By the time they arrived at the car, police had surrounded the car and had ordered Fonda out of the car. As he got out of the car, he began shouting at the officers. Fonda's attorney warned him to keep quiet. He, however, retorted that he had a First Amendment right to say anything he pleased.

*1069 Testimony is conflicting over what Fonda next said. Fonda either stated, "[He] bore false witness against me and I avenged (or revenged) myself," or, "[He] bore false witness against me and I shall be vindicated."


Fonda first argues that the trial court erred in finding that the statement made by him at the time of his arrest was voluntary and, thus, admissible. We disagree.

Volunteered spontaneous statements made to arresting officers are generally admissible. Maes v. People, 160 Colo. 528, 418 P.2d 891 (1966). Fonda does not argue that the statement he made in front of the arresting officers should be suppressed for want of Miranda warnings. Rather, he contends that, under People v. Raffaelli, 647 P.2d 230 (Colo.1982), the trial court improperly ignored his mental condition as it affected the voluntariness of his statement.

We find People v. Raffaelli, supra, inapposite here. There, Raffaelli confessed to an interrogating police officer after waiving his Miranda rights. Raffaelli adduced psychiatric testimony at trial establishing that his mental condition rendered him susceptible to making a confession he would not otherwise have made. The trial court suppressed Raffaelli's confession as involuntary because of both the accusatorial nature of the interrogation and Raffaelli's mental condition at the time he confessed.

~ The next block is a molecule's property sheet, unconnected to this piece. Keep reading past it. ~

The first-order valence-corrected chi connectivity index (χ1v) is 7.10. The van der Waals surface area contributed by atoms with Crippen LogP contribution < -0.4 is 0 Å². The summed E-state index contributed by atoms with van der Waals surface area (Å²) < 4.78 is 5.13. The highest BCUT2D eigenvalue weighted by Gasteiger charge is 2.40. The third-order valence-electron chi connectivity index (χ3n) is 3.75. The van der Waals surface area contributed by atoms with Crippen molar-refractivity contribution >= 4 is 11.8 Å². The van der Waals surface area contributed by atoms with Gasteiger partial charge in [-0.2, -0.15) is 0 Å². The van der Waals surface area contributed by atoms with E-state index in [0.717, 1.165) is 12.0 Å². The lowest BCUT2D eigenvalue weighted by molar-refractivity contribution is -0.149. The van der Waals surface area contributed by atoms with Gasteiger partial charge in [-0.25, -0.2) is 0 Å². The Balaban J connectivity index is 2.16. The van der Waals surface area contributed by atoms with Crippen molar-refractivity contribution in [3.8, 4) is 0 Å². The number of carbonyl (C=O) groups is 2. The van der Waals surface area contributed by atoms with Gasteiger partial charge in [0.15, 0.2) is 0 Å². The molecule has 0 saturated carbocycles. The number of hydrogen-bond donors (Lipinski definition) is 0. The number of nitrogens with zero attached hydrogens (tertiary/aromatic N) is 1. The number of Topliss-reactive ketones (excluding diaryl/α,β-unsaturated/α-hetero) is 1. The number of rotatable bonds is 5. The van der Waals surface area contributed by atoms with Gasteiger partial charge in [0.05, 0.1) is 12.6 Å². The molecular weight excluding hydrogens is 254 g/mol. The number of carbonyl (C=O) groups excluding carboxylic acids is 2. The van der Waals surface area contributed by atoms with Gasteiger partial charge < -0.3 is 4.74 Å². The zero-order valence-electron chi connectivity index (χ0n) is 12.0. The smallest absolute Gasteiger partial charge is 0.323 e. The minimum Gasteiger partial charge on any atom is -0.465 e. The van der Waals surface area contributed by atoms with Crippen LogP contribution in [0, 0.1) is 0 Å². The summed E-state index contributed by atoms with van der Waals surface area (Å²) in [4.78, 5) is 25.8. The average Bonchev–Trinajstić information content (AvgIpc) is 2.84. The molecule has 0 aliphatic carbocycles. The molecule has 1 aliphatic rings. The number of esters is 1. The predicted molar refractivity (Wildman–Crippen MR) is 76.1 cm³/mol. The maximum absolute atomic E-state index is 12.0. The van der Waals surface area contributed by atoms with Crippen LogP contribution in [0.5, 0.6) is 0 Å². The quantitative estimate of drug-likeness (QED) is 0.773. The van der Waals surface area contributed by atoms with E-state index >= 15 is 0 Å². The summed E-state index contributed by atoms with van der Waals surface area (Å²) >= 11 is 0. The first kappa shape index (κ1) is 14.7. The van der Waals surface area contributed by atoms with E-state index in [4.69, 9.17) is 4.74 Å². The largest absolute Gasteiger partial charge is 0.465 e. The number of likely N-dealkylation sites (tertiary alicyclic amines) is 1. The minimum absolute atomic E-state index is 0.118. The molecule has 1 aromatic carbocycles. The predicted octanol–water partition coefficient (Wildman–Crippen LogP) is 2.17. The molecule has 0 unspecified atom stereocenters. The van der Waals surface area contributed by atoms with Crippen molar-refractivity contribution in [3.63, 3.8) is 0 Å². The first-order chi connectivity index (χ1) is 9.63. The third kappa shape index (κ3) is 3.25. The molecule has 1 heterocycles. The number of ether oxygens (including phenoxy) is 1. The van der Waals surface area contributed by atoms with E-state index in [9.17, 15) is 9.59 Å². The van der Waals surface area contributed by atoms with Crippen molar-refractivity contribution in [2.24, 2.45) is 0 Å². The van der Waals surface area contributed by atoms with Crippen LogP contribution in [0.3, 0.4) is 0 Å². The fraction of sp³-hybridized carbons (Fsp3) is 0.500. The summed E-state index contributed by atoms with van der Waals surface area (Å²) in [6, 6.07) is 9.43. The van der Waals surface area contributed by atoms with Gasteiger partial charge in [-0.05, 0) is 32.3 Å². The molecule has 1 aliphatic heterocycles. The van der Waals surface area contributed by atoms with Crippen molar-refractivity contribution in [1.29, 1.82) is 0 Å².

By contrast, Fonda blurted out his statement in front of the arresting officers, his attorney, and the other persons present. At that time, he was not being interrogated. Fonda, while recognizing the presence of his attorney, ignored his attorney's exhortations to keep quiet. Fonda vehemently asserted his right to speak. Two psychological evaluations subsequently conducted did not disclose any mental illness or lack of capacity for rational judgment or free choice. There was no evidence presented to indicate that Fonda's statement was anything other than the product of an essentially rational and free choice. Cf. People v. Connelly, 702 P.2d 722 (Colo.1985).

Where, as here, the trial court's finding on the voluntariness of a confession is adequately supported in the record, the finding will be upheld. See People v. Raffaelli, supra.